New York City Fair Workweek Law Is Amended

By Douglas Lipsky

On July 18, 2018, New York City’s Temporary Schedule Change amendment to the Fair Workweek Law became effective on July 18, 2018.

Under the Fair Workweek Law, most New York City employers are required to permit a covered employee to make a temporary change to the employee’s work schedule for up to two business days each calendar year to accommodate a “personal event”. Limits exist on the schedule changes: employees are entitled to a schedule change for no more than two business days per year. The law also prohibits retaliation by employers against employees who request temporary schedule changes. Importantly, employees cannot agree to waive their rights under the Temporary Schedule Change Law.

What is a temporary schedule change under the Fair Workweek Law?

A temporary schedule change is an adjustment in the “hours, times or locations an employee is expected to work.” The change may involve using short-term unpaid leave or paid time off, working remotely, or swapping or shifting work hours with a co-worker.

What is a “personal event” under the Fair Workweek Law?

A “personal event” occurs when an employee needs to:

  • Care for a minor child for whom the employee provides direct and ongoing care.
  • Care for an individual with a disability for whom the employee provides direct and ongoing care to meet the needs of daily living and who is a family member or who resides in the caregiver’s household.
  • Attend a legal proceeding or hearing for public benefits for the employee, a family member, or the employee’s minor child or care recipient.
  • Use leave for reasons permitted under NYC’s Paid Safe and Sick Leave Law.

Who are the covered employees under the Fair Workweek Law?

Two conditions must be met to be a covered employee: (1) work at least 80 hours per calendar year in New York City and (2) have been employed by the employer for at least 120 days. But the law does not cover certain employees subject to a collective bargaining agreement. The new law applies to all employers other than certain employers in the entertainment industry.

How to request a schedule change?

An employee may request the temporary schedule change either orally or in writing and must make the request as soon as practicable. While an initial request does not need to be in writing, an employee must make a request in writing within two days after returning to work. An employer must respond to the employee’s initial request immediately, either orally or in writing. Once an employee submits a written request, the employer must provide a written response within 14 days, either granting the request or explaining why it was denied. The response must also inform the employee of how many temporary schedule changes the employee has left for the remainder of the year.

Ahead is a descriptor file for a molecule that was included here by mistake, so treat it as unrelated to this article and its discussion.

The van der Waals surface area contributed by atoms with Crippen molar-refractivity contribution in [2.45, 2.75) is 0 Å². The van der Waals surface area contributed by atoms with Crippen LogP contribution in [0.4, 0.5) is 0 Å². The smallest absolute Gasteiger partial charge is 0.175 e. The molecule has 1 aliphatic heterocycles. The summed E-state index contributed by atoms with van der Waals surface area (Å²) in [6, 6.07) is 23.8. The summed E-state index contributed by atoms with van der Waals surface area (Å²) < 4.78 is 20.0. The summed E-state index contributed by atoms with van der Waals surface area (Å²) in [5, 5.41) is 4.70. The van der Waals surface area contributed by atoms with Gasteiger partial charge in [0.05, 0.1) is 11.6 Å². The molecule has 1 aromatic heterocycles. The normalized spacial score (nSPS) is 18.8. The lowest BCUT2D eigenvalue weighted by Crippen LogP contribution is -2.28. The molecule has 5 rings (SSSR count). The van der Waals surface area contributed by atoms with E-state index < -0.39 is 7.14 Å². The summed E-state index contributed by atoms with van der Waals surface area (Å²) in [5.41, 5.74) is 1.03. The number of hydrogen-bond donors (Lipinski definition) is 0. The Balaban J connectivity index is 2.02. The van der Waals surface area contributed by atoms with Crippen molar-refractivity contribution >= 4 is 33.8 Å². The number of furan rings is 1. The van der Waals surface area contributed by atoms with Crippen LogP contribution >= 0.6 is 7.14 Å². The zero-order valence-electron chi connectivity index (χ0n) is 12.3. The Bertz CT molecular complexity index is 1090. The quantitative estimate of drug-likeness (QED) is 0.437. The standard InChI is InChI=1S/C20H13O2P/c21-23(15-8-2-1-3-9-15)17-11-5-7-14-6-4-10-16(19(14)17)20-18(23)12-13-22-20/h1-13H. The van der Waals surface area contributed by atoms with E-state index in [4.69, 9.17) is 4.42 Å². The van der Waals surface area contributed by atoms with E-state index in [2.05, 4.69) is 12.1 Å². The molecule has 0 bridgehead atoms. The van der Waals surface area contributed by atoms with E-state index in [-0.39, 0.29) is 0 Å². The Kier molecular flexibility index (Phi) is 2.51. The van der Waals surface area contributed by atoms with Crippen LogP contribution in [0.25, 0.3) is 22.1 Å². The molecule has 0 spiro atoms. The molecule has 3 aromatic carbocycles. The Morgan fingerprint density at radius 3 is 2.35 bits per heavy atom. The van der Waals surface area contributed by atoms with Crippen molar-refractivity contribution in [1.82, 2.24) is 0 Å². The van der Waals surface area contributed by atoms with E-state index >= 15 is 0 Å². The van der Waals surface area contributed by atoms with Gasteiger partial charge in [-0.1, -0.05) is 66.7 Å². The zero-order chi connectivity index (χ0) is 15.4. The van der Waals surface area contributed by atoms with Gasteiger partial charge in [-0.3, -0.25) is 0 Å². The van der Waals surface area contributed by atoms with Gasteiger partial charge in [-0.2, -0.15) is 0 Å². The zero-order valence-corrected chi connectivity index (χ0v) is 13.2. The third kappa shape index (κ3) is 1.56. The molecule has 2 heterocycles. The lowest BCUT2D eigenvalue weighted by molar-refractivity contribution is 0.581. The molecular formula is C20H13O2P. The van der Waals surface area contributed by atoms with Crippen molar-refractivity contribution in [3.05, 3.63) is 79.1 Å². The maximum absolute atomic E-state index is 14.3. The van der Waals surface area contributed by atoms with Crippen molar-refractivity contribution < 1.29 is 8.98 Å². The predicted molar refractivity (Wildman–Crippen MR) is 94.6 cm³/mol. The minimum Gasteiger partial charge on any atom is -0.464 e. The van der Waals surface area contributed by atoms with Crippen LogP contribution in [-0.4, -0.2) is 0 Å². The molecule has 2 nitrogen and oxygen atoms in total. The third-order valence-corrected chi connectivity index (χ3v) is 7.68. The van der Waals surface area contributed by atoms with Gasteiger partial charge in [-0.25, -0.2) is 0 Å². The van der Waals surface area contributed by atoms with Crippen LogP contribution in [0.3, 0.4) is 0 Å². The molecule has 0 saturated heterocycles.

An employer may, however, deny an employee’s temporary schedule change request for two reasons: (1) the employee exceeded the number of allowable requests under the law or (2) the employee did not have a qualifying reason for the request. Even if an employer denies a request, an employer may grant unpaid leave in lieu of an employee’s temporary change request. But employers may not require employees to use paid leave earned under NYC’s Paid Safe and Sick Leave Law for a temporary schedule change.

What must employers do?

The law requires employers to post a “You Have a Right to Temporary Changes to Your Work Schedule” notice in a location visible to employees. Employers must post the notice in English and in any language that is the primary language of at least 5 percent of the employees in the workplace if the translation is available on the New York City Department of Consumer Affairs website.

Employers also must update their handbooks and leave policies to meet or exceed the requirements of the new law, and educate managers and supervisors regarding their obligations under the law.

About the Author
Douglas Lipsky is a co-founding partner of Lipsky Lowe LLP. He has extensive experience in all areas of employment law, including discrimination, sexual harassment, hostile work environment, retaliation, wrongful discharge, breach of contract, unpaid overtime, and unpaid tips. He also represents clients in complex wage and hour claims, including collective actions under the federal Fair Labor Standards Act and class actions under the laws of many different states. If you have questions about this article, contact Douglas today.